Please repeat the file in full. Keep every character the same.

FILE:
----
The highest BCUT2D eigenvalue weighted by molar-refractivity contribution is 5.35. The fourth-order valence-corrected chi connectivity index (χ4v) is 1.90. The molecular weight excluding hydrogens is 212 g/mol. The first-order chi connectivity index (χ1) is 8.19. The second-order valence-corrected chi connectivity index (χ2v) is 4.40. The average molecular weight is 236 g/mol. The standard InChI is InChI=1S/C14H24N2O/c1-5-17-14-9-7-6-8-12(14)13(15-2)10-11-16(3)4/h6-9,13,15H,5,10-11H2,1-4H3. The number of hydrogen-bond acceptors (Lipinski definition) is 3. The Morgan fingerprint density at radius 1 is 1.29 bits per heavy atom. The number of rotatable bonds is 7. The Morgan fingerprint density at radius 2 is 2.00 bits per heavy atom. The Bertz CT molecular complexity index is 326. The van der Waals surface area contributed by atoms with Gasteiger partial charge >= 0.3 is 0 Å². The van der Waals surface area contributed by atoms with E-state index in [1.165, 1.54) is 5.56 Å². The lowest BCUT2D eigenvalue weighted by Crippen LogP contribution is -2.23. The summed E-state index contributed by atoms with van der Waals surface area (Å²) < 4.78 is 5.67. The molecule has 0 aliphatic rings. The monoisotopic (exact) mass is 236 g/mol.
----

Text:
The highest BCUT2D eigenvalue weighted by molar-refractivity contribution is 5.35. The fourth-order valence-corrected chi connectivity index (χ4v) is 1.90. The molecular weight excluding hydrogens is 212 g/mol. The first-order chi connectivity index (χ1) is 8.19. The second-order valence-corrected chi connectivity index (χ2v) is 4.40. The average molecular weight is 236 g/mol. The standard InChI is InChI=1S/C14H24N2O/c1-5-17-14-9-7-6-8-12(14)13(15-2)10-11-16(3)4/h6-9,13,15H,5,10-11H2,1-4H3. The number of hydrogen-bond acceptors (Lipinski definition) is 3. The Morgan fingerprint density at radius 1 is 1.29 bits per heavy atom. The number of rotatable bonds is 7. The Morgan fingerprint density at radius 2 is 2.00 bits per heavy atom. The Bertz CT molecular complexity index is 326. The van der Waals surface area contributed by atoms with Gasteiger partial charge >= 0.3 is 0 Å². The van der Waals surface area contributed by atoms with E-state index in [1.165, 1.54) is 5.56 Å². The lowest BCUT2D eigenvalue weighted by Crippen LogP contribution is -2.23. The summed E-state index contributed by atoms with van der Waals surface area (Å²) < 4.78 is 5.67. The molecule has 0 aliphatic rings. The monoisotopic (exact) mass is 236 g/mol.